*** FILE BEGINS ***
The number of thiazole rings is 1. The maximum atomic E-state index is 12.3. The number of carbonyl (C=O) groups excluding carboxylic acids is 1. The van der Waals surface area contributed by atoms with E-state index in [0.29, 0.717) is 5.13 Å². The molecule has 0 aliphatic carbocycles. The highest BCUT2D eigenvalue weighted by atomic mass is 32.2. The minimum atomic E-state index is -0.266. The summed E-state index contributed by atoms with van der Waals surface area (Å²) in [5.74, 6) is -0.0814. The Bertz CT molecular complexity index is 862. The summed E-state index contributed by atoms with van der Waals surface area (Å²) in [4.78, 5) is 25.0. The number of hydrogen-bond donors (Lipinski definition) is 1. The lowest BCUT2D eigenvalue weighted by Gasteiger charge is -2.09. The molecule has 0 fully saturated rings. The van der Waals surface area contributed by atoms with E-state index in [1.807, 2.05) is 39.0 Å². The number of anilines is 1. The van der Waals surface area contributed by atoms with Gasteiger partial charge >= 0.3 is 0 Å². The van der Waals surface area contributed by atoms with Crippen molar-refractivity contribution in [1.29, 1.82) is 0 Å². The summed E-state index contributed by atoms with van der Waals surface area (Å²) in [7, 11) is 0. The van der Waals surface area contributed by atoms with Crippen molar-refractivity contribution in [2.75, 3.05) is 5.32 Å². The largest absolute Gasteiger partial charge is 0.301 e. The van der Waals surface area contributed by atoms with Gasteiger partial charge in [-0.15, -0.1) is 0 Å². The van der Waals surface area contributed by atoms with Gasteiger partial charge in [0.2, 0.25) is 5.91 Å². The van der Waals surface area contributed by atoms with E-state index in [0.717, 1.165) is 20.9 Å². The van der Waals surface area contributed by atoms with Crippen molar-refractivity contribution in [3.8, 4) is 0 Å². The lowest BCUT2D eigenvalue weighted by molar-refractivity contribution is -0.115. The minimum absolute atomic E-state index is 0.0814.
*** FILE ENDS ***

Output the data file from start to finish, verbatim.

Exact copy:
The number of thiazole rings is 1. The maximum atomic E-state index is 12.3. The number of carbonyl (C=O) groups excluding carboxylic acids is 1. The van der Waals surface area contributed by atoms with E-state index in [0.29, 0.717) is 5.13 Å². The molecule has 0 aliphatic carbocycles. The highest BCUT2D eigenvalue weighted by atomic mass is 32.2. The minimum atomic E-state index is -0.266. The summed E-state index contributed by atoms with van der Waals surface area (Å²) in [5.74, 6) is -0.0814. The Bertz CT molecular complexity index is 862. The summed E-state index contributed by atoms with van der Waals surface area (Å²) in [4.78, 5) is 25.0. The number of hydrogen-bond donors (Lipinski definition) is 1. The lowest BCUT2D eigenvalue weighted by Gasteiger charge is -2.09. The molecule has 0 fully saturated rings. The van der Waals surface area contributed by atoms with E-state index in [1.807, 2.05) is 39.0 Å². The number of anilines is 1. The van der Waals surface area contributed by atoms with Gasteiger partial charge >= 0.3 is 0 Å². The van der Waals surface area contributed by atoms with Crippen molar-refractivity contribution in [1.29, 1.82) is 0 Å². The summed E-state index contributed by atoms with van der Waals surface area (Å²) in [7, 11) is 0. The van der Waals surface area contributed by atoms with Crippen molar-refractivity contribution in [2.75, 3.05) is 5.32 Å². The largest absolute Gasteiger partial charge is 0.301 e. The van der Waals surface area contributed by atoms with Gasteiger partial charge in [-0.15, -0.1) is 0 Å². The van der Waals surface area contributed by atoms with Gasteiger partial charge in [0.2, 0.25) is 5.91 Å². The van der Waals surface area contributed by atoms with E-state index in [0.717, 1.165) is 20.9 Å². The van der Waals surface area contributed by atoms with Crippen molar-refractivity contribution in [3.8, 4) is 0 Å². The lowest BCUT2D eigenvalue weighted by molar-refractivity contribution is -0.115. The minimum absolute atomic E-state index is 0.0814.